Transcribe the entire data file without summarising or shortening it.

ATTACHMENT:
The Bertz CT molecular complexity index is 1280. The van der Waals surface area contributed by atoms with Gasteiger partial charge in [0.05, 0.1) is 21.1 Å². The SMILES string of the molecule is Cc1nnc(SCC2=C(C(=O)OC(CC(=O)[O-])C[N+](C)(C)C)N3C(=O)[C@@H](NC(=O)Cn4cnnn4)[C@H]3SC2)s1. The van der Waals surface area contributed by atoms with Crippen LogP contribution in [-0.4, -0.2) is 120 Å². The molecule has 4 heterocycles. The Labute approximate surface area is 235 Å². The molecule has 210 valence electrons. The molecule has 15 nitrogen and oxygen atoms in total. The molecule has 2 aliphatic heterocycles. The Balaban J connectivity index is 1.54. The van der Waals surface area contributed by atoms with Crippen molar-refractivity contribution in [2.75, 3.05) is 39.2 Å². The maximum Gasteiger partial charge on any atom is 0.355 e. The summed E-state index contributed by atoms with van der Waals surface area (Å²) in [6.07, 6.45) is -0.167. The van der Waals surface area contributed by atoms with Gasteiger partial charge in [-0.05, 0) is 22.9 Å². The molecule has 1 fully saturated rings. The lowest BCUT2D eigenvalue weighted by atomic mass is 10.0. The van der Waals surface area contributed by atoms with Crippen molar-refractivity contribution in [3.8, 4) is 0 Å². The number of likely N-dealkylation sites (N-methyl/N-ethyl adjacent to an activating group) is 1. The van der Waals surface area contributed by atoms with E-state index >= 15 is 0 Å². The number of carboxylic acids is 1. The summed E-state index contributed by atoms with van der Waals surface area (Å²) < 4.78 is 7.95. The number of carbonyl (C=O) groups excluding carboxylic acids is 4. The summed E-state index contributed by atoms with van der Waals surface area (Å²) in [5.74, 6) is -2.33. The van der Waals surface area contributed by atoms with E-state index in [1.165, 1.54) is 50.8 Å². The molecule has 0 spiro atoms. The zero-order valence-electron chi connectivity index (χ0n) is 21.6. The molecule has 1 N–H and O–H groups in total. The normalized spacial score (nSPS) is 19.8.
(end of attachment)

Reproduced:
The Bertz CT molecular complexity index is 1280. The van der Waals surface area contributed by atoms with Gasteiger partial charge in [0.05, 0.1) is 21.1 Å². The SMILES string of the molecule is Cc1nnc(SCC2=C(C(=O)OC(CC(=O)[O-])C[N+](C)(C)C)N3C(=O)[C@@H](NC(=O)Cn4cnnn4)[C@H]3SC2)s1. The van der Waals surface area contributed by atoms with Crippen LogP contribution in [-0.4, -0.2) is 120 Å². The molecule has 4 heterocycles. The Labute approximate surface area is 235 Å². The molecule has 210 valence electrons. The molecule has 15 nitrogen and oxygen atoms in total. The molecule has 2 aliphatic heterocycles. The Balaban J connectivity index is 1.54. The van der Waals surface area contributed by atoms with Crippen molar-refractivity contribution in [2.75, 3.05) is 39.2 Å². The maximum Gasteiger partial charge on any atom is 0.355 e. The summed E-state index contributed by atoms with van der Waals surface area (Å²) in [6.07, 6.45) is -0.167. The van der Waals surface area contributed by atoms with Gasteiger partial charge in [-0.05, 0) is 22.9 Å². The molecule has 1 fully saturated rings. The lowest BCUT2D eigenvalue weighted by atomic mass is 10.0. The van der Waals surface area contributed by atoms with Crippen molar-refractivity contribution in [3.8, 4) is 0 Å². The number of likely N-dealkylation sites (N-methyl/N-ethyl adjacent to an activating group) is 1. The van der Waals surface area contributed by atoms with E-state index >= 15 is 0 Å². The number of carboxylic acids is 1. The summed E-state index contributed by atoms with van der Waals surface area (Å²) < 4.78 is 7.95. The number of carbonyl (C=O) groups excluding carboxylic acids is 4. The summed E-state index contributed by atoms with van der Waals surface area (Å²) in [5.74, 6) is -2.33. The van der Waals surface area contributed by atoms with E-state index in [1.165, 1.54) is 50.8 Å². The molecule has 0 spiro atoms. The zero-order valence-electron chi connectivity index (χ0n) is 21.6. The molecule has 1 N–H and O–H groups in total. The normalized spacial score (nSPS) is 19.8.